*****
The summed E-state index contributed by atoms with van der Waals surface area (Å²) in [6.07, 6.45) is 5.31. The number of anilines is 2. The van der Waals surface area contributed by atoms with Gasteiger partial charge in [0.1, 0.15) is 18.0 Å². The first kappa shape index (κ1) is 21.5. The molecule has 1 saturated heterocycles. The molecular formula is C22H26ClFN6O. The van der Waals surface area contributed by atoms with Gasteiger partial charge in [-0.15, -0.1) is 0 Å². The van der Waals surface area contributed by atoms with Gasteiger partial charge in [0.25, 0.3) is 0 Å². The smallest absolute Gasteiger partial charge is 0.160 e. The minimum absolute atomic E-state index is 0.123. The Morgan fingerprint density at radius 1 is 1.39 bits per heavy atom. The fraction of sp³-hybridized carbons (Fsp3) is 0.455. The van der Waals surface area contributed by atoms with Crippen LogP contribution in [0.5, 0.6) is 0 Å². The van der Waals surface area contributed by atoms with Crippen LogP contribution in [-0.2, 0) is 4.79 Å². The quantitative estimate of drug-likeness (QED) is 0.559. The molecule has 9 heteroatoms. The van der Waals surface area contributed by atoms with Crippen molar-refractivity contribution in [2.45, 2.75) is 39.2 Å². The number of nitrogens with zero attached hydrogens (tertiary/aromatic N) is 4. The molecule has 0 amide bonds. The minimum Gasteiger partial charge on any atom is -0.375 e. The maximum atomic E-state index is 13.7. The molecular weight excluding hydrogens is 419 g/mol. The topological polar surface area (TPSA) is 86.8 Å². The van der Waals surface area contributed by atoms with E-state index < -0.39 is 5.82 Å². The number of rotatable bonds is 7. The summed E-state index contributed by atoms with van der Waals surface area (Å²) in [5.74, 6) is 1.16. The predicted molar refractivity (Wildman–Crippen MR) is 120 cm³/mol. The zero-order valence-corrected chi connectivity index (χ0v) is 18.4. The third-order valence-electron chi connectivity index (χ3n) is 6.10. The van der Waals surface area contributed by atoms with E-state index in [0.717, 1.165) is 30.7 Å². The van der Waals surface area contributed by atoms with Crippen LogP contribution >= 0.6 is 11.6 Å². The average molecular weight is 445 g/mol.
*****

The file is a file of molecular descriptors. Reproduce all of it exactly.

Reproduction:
The summed E-state index contributed by atoms with van der Waals surface area (Å²) in [6.07, 6.45) is 5.31. The number of anilines is 2. The van der Waals surface area contributed by atoms with Gasteiger partial charge in [0.1, 0.15) is 18.0 Å². The first kappa shape index (κ1) is 21.5. The molecule has 1 saturated heterocycles. The molecular formula is C22H26ClFN6O. The van der Waals surface area contributed by atoms with Gasteiger partial charge in [-0.15, -0.1) is 0 Å². The van der Waals surface area contributed by atoms with Gasteiger partial charge in [0.25, 0.3) is 0 Å². The smallest absolute Gasteiger partial charge is 0.160 e. The minimum absolute atomic E-state index is 0.123. The Morgan fingerprint density at radius 1 is 1.39 bits per heavy atom. The fraction of sp³-hybridized carbons (Fsp3) is 0.455. The van der Waals surface area contributed by atoms with Crippen LogP contribution in [0.5, 0.6) is 0 Å². The van der Waals surface area contributed by atoms with Crippen LogP contribution in [-0.2, 0) is 4.79 Å². The quantitative estimate of drug-likeness (QED) is 0.559. The molecule has 9 heteroatoms. The van der Waals surface area contributed by atoms with Crippen molar-refractivity contribution in [2.45, 2.75) is 39.2 Å². The number of nitrogens with zero attached hydrogens (tertiary/aromatic N) is 4. The molecule has 0 amide bonds. The minimum Gasteiger partial charge on any atom is -0.375 e. The maximum atomic E-state index is 13.7. The molecular weight excluding hydrogens is 419 g/mol. The topological polar surface area (TPSA) is 86.8 Å². The van der Waals surface area contributed by atoms with E-state index < -0.39 is 5.82 Å². The number of rotatable bonds is 7. The summed E-state index contributed by atoms with van der Waals surface area (Å²) in [5.74, 6) is 1.16. The predicted molar refractivity (Wildman–Crippen MR) is 120 cm³/mol. The zero-order valence-corrected chi connectivity index (χ0v) is 18.4. The third-order valence-electron chi connectivity index (χ3n) is 6.10. The van der Waals surface area contributed by atoms with E-state index in [0.717, 1.165) is 30.7 Å². The van der Waals surface area contributed by atoms with Crippen LogP contribution >= 0.6 is 11.6 Å². The average molecular weight is 445 g/mol.